Re: [HACKERS] PlPython

2003-06-22 Thread Tom Lane
Kevin Jacobs [EMAIL PROTECTED] writes: Attached is a patch that removes all of the RExec code from plpython from the current PostgreSQL CVS. In addition, plpython needs to be changed to an untrusted language in createlang. I am inclined to rename plpython to plpythonu, by analogy to pltclu.

Re: [HACKERS] O_DIRECT in freebsd

2003-06-22 Thread Sean Chittenden
Basically, we don't know when we read a buffer whether this is a read-only or read/write. In fact, we could read it in, and another backend could write it for us. Um, wait. The cache is shared between backends? I don't think so, but it shouldn't matter because there has to be a semaphore

Re: [HACKERS] O_DIRECT in freebsd

2003-06-22 Thread Bruce Momjian
Sean Chittenden wrote: Basically, we don't know when we read a buffer whether this is a read-only or read/write. In fact, we could read it in, and another backend could write it for us. Um, wait. The cache is shared between backends? I don't think so, but it shouldn't matter because

Re: [HACKERS] O_DIRECT in freebsd

2003-06-22 Thread Sean Chittenden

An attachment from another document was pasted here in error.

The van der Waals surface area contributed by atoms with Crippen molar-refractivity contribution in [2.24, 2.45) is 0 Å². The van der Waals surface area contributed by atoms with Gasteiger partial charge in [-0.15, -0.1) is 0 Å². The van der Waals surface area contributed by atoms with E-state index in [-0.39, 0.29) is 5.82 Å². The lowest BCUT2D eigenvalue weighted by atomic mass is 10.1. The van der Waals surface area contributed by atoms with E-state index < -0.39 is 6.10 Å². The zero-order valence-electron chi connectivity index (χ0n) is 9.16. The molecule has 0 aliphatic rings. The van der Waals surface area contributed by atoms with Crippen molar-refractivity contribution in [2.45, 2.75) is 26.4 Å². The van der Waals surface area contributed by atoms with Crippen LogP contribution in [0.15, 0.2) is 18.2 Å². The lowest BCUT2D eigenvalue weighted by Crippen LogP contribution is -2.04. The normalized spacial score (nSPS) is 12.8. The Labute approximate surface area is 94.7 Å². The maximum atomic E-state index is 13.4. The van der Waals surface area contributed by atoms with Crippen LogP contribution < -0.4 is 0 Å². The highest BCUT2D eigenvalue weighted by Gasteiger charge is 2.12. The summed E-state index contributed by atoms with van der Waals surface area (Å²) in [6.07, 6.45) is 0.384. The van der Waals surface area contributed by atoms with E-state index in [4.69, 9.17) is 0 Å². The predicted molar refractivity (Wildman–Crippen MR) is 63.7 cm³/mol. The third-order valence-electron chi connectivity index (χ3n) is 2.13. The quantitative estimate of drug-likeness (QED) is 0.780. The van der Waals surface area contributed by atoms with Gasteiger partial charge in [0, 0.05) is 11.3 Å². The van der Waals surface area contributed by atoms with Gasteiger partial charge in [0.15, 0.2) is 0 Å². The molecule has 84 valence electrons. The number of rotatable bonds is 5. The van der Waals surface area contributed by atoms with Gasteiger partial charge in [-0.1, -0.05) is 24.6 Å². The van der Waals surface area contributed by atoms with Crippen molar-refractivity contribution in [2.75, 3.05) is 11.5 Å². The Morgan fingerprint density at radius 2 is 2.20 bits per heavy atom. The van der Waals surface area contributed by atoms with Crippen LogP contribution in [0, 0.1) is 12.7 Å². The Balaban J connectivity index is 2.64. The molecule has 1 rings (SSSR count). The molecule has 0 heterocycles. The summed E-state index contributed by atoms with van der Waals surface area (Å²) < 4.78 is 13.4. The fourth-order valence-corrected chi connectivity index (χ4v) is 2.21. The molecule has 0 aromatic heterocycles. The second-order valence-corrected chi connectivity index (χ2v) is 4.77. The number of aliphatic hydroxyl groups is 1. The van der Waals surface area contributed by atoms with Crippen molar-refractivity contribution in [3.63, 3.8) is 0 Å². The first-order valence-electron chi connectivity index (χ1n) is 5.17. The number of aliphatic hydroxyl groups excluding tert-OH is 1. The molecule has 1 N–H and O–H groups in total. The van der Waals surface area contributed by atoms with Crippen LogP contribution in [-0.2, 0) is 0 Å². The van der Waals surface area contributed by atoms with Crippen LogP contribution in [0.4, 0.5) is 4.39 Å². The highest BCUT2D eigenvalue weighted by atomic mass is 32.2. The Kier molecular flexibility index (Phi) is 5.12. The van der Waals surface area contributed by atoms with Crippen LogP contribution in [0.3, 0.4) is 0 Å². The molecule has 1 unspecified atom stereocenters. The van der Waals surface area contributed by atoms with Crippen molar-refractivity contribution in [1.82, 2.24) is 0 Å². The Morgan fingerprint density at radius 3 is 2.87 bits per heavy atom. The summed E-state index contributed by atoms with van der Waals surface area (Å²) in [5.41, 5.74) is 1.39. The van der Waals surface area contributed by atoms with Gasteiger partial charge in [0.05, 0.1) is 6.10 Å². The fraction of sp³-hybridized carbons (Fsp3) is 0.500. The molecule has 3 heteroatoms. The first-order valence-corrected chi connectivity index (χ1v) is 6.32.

Basically, we don't know when we read a buffer whether this is a read-only or read/write. In fact, we could read it in, and another backend could write it for us. Um, wait. The cache is shared between backends? I don't think so, but it shouldn't matter because there has to be a

Re: [HACKERS] Two weeks to feature freeze

2003-06-22 Thread Tom Lane
Bruce Momjian [EMAIL PROTECTED] writes: I sure want two-phase commit. I don't remember it as being rejected, and we certainly need it, independent of replication. Is 2PC a real-world solution to any real-world problem? I have never seen a satisfactory explanation of what you do when you've

Re: [HACKERS] O_DIRECT in freebsd

2003-06-22 Thread Tom Lane
Bruce Momjian [EMAIL PROTECTED] writes: Basically, I think we need free-behind rather than O_DIRECT. There are two separate issues here --- one is what's happening in our own cache, and one is what's happening in the kernel disk cache. Implementing our own free-behind code would help in our own